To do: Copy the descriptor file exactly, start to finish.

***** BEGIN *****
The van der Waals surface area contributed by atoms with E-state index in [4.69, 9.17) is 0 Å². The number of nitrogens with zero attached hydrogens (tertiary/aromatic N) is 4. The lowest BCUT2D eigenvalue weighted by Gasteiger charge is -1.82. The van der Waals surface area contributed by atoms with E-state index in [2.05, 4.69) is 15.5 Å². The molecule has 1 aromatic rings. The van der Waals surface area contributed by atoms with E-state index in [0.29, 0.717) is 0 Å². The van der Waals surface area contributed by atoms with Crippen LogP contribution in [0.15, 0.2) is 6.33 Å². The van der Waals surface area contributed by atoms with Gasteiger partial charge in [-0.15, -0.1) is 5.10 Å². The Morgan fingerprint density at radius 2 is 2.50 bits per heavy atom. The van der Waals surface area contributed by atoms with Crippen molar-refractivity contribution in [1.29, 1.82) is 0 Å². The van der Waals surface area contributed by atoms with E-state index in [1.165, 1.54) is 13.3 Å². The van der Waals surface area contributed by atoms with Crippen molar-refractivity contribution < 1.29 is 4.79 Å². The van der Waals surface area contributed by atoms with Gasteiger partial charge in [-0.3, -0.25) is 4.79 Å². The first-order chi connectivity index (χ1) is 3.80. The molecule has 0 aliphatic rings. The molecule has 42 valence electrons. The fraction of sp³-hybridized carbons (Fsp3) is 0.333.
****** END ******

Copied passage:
The van der Waals surface area contributed by atoms with E-state index in [4.69, 9.17) is 0 Å². The number of nitrogens with zero attached hydrogens (tertiary/aromatic N) is 4. The lowest BCUT2D eigenvalue weighted by Gasteiger charge is -1.82. The van der Waals surface area contributed by atoms with E-state index in [2.05, 4.69) is 15.5 Å². The molecule has 1 aromatic rings. The van der Waals surface area contributed by atoms with E-state index in [0.29, 0.717) is 0 Å². The van der Waals surface area contributed by atoms with Crippen LogP contribution in [0.15, 0.2) is 6.33 Å². The van der Waals surface area contributed by atoms with Gasteiger partial charge in [-0.15, -0.1) is 5.10 Å². The Morgan fingerprint density at radius 2 is 2.50 bits per heavy atom. The van der Waals surface area contributed by atoms with Crippen molar-refractivity contribution in [1.29, 1.82) is 0 Å². The van der Waals surface area contributed by atoms with E-state index in [1.165, 1.54) is 13.3 Å². The van der Waals surface area contributed by atoms with Crippen molar-refractivity contribution < 1.29 is 4.79 Å². The van der Waals surface area contributed by atoms with Gasteiger partial charge in [-0.3, -0.25) is 4.79 Å². The first-order chi connectivity index (χ1) is 3.80. The molecule has 0 aliphatic rings. The molecule has 42 valence electrons. The fraction of sp³-hybridized carbons (Fsp3) is 0.333.